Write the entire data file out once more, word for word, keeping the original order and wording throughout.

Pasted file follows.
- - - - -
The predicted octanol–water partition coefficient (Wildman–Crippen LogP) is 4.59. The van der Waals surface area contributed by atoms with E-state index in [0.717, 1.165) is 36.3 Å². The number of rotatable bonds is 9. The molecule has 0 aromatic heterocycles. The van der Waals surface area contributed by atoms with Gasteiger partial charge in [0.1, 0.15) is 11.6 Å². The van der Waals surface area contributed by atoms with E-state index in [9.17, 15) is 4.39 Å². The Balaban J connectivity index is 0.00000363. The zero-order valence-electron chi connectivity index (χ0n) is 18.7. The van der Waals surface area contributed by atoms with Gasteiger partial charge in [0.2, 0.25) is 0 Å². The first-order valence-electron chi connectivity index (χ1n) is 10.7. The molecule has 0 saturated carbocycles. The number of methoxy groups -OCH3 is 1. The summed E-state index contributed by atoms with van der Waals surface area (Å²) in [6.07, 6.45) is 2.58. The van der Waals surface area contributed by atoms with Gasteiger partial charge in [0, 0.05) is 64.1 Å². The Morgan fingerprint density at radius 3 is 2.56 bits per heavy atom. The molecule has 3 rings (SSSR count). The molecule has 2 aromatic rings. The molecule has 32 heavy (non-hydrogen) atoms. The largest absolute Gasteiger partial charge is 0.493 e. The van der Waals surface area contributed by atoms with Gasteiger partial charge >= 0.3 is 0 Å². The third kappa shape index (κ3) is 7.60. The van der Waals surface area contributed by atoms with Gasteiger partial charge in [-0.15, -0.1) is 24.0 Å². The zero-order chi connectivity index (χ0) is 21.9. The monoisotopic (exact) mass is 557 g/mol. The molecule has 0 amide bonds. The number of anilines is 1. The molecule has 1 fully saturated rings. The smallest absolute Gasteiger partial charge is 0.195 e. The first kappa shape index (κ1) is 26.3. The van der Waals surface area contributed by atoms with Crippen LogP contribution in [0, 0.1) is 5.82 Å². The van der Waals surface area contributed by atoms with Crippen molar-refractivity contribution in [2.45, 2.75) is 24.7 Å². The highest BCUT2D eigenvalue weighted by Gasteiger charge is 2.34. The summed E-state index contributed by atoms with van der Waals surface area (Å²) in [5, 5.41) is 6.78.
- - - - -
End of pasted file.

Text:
The predicted octanol–water partition coefficient (Wildman–Crippen LogP) is 4.59. The van der Waals surface area contributed by atoms with E-state index in [0.717, 1.165) is 36.3 Å². The number of rotatable bonds is 9. The molecule has 0 aromatic heterocycles. The van der Waals surface area contributed by atoms with Gasteiger partial charge in [0.1, 0.15) is 11.6 Å². The van der Waals surface area contributed by atoms with E-state index in [9.17, 15) is 4.39 Å². The Balaban J connectivity index is 0.00000363. The zero-order valence-electron chi connectivity index (χ0n) is 18.7. The van der Waals surface area contributed by atoms with Gasteiger partial charge in [0.2, 0.25) is 0 Å². The first-order valence-electron chi connectivity index (χ1n) is 10.7. The molecule has 0 saturated carbocycles. The number of methoxy groups -OCH3 is 1. The summed E-state index contributed by atoms with van der Waals surface area (Å²) in [6.07, 6.45) is 2.58. The van der Waals surface area contributed by atoms with Gasteiger partial charge in [0, 0.05) is 64.1 Å². The Morgan fingerprint density at radius 3 is 2.56 bits per heavy atom. The molecule has 3 rings (SSSR count). The molecule has 2 aromatic rings. The molecule has 32 heavy (non-hydrogen) atoms. The largest absolute Gasteiger partial charge is 0.493 e. The van der Waals surface area contributed by atoms with Gasteiger partial charge >= 0.3 is 0 Å². The third kappa shape index (κ3) is 7.60. The van der Waals surface area contributed by atoms with Gasteiger partial charge in [-0.15, -0.1) is 24.0 Å². The zero-order chi connectivity index (χ0) is 21.9. The monoisotopic (exact) mass is 557 g/mol. The molecule has 0 amide bonds. The number of anilines is 1. The molecule has 1 fully saturated rings. The smallest absolute Gasteiger partial charge is 0.195 e. The first kappa shape index (κ1) is 26.3. The van der Waals surface area contributed by atoms with Crippen LogP contribution in [0, 0.1) is 5.82 Å². The van der Waals surface area contributed by atoms with Crippen molar-refractivity contribution in [2.45, 2.75) is 24.7 Å². The highest BCUT2D eigenvalue weighted by Gasteiger charge is 2.34. The summed E-state index contributed by atoms with van der Waals surface area (Å²) in [5, 5.41) is 6.78.